Boat Building

by Cory Mimms

edited by Kait Heacock

George watched a little red-brown spider build a web in the bushes. He sat on the porch stoop; fat pollen drifted through the street, caught in exhaust fumes. It was warm for October and the rain had momentarily subsided, but the spider paid no attention to heat or pollen or George. It was an architect, stringing together a masterpiece. Not a home, though. A trap.

Sometimes, George felt as if the home he’d built had also been a trap. Only, instead of catching flies it was meant to snare icons of success. So far, though, it had caught just him, trapped him in the American way of life. His life passed day-by-day in the same manner: wake, shit, eat, shower, dress, commute, work, commute, eat, shit, sleep. He lived the same few frames of a film over and over. The spider was confined to the web as much as the fly, George thought, but at least the fly’s stay was short.

The web swayed in the wind as it gained lines, gained weight. George’s own home had also gained weight. Yes, the things he held onto for sentiment weighed him down physically, but he also collected emotional weight, weight that swayed in life’s breezes and threatened to catch fire, turning his meticulously mapped ideas of what his life should be on end.

In the spring, he had moved into a one-bedroom apartment with his girlfriend, Tandy, and her cat. The apartment had hardwood floors and he and Tandy danced barefoot and had a lot of sex over the summer. George forgot his fears best he could. He pushed those flames demanding to be fed into the back of his mind.

George and Tandy bought a carpet and the cat clawed at it and stretched out on it, especially when the weather was warm. Often, the cat lazily stared up at the white cracked ceiling, which had a small hole in it resembling an eye. Sometimes, George would follow the cat’s gaze up into that hole in the ceiling and his mind would return to a time several years earlier when he had still been unburdened with guilt.

In basic military training, George had worked out with the rest of his squad in the early morning when the stars still shined. During their stretches, after running miles and doing hundreds of pushups, he would lay on the ground exhausted and stare into the stars dusting the pre-dawn sky, letting his mind wander away, if only for a moment.

Staring at the hole in the ceiling, laying on his back on the carpet next to his cat, his mind returned to those stars. They were still up there, above that hole. If George could get close enough, he suspected he could see them. He could peek out, as if looking through a keyhole, and see the entire universe at once, instead of only in snapshots moment by moment.

The summer he and Tandy lived together, George had often sat next to the window in their apartment and watched the street quite a bit. Across from their apartment, a sea of leaves blew in the wind. Their veined surfaces shimmered golden green in the sun, and people walked by on the sidewalk toting groceries and babies and dogs. Some looked at their feet, ensuring they didn’t step in shit. Others watched the leaves blow and meandered along. George wanted to meander. To idle through life. But his mind wouldn’t let him. His thoughts turned over too quickly ... idleness took concentration, which George lacked.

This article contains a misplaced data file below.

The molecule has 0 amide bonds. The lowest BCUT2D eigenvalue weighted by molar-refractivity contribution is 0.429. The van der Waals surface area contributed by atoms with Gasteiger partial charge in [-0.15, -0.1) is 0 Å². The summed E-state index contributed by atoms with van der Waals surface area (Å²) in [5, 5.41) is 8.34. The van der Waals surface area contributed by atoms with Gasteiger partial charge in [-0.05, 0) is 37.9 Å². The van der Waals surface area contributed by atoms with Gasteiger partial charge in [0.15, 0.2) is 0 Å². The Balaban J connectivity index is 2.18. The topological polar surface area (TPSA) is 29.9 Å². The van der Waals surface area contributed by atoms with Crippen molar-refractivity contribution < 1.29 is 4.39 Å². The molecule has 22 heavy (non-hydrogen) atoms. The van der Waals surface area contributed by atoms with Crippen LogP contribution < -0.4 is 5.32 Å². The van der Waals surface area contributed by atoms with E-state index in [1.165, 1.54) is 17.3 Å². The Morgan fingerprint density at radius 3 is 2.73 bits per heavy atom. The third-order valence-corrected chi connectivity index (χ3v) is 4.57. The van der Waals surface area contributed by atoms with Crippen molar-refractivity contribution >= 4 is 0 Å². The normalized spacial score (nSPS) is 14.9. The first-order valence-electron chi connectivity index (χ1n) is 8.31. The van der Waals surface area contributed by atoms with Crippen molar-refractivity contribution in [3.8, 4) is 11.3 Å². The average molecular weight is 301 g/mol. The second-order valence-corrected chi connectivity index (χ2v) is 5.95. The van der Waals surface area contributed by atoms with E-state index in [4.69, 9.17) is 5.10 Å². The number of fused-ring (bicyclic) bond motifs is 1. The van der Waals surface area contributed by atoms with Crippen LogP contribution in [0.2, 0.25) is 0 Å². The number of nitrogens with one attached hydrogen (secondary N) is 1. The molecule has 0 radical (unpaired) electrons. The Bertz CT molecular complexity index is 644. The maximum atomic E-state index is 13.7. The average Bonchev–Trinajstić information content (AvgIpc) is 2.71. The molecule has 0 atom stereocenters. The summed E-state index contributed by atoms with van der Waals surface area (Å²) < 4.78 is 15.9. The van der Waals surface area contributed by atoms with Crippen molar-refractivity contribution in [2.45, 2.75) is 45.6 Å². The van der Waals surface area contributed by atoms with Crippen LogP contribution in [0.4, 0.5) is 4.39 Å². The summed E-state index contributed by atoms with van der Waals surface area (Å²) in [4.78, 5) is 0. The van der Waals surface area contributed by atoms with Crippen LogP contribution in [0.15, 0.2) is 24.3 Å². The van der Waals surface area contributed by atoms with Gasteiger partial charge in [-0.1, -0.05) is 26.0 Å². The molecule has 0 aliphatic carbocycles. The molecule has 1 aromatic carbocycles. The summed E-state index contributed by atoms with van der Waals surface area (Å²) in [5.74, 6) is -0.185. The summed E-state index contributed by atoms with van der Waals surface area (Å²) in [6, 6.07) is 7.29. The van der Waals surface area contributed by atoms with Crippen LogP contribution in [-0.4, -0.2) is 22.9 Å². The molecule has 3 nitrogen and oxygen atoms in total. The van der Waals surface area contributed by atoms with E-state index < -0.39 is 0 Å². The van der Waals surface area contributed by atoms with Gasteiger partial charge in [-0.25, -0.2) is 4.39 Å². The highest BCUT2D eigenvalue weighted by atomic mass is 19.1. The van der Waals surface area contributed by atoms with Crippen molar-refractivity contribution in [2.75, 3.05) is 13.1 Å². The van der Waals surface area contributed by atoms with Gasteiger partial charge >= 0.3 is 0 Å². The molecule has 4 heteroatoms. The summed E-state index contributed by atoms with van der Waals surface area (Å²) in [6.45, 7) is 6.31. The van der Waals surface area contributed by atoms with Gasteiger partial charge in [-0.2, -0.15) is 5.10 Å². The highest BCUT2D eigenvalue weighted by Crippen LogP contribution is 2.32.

Once, a bald man with a long gray goatee stopped at the tree in front of the apartment and cried for three minutes. Silent tears that fell onto the oak’s roots. Then he wiped his eyes and walked on, pulling his pants up around his skinny waist. George wondered what had broken him.

Somewhere, this reality always broke, for everyone, eventually. Just like the spider’s web, reality was temporary. The internal structures would inevitably fail. This, George knew, and he wondered how long it would be before his life’s little anchor points no longer held. He needed an escape pod. This he knew.

By late September, the rain had returned and George and Tandy had retreated into hibernation. George spent hours watching tutorials online about boat building, he read blogs about it, he took in all the information he could freely find from library books. All the while Tandy laughed at him or shook her head. She didn’t believe he would begin.

But then George bought some lumber, two saw horses, and set to building the boat. He took over most of the living room, filling it with sketches, bits of tutorials he had printed, even moving the couch out from the wall and stacking lumber behind it. It was at this point that Tandy first called him crazy.

George knew he had problems. Physically and mentally.

First off, his face was strange. His nose was crooked from a break, his eyes a little too far apart. And damn, his ears would fit well on a tiny elephant. Mentally, he was so small, and he felt it. He went through times when he didn’t know if his thoughts were real or if reality was his thoughts. A little of both, he supposed. And there were times when he lost thought all together. It seemed as if he could only remember a few seconds at a time. This was annoying, as he constantly was itching to recall some little trifle of information that just moments prior seemed important. Making grocery lists in this state was impossible. He didn’t recall if this had started before or after the military.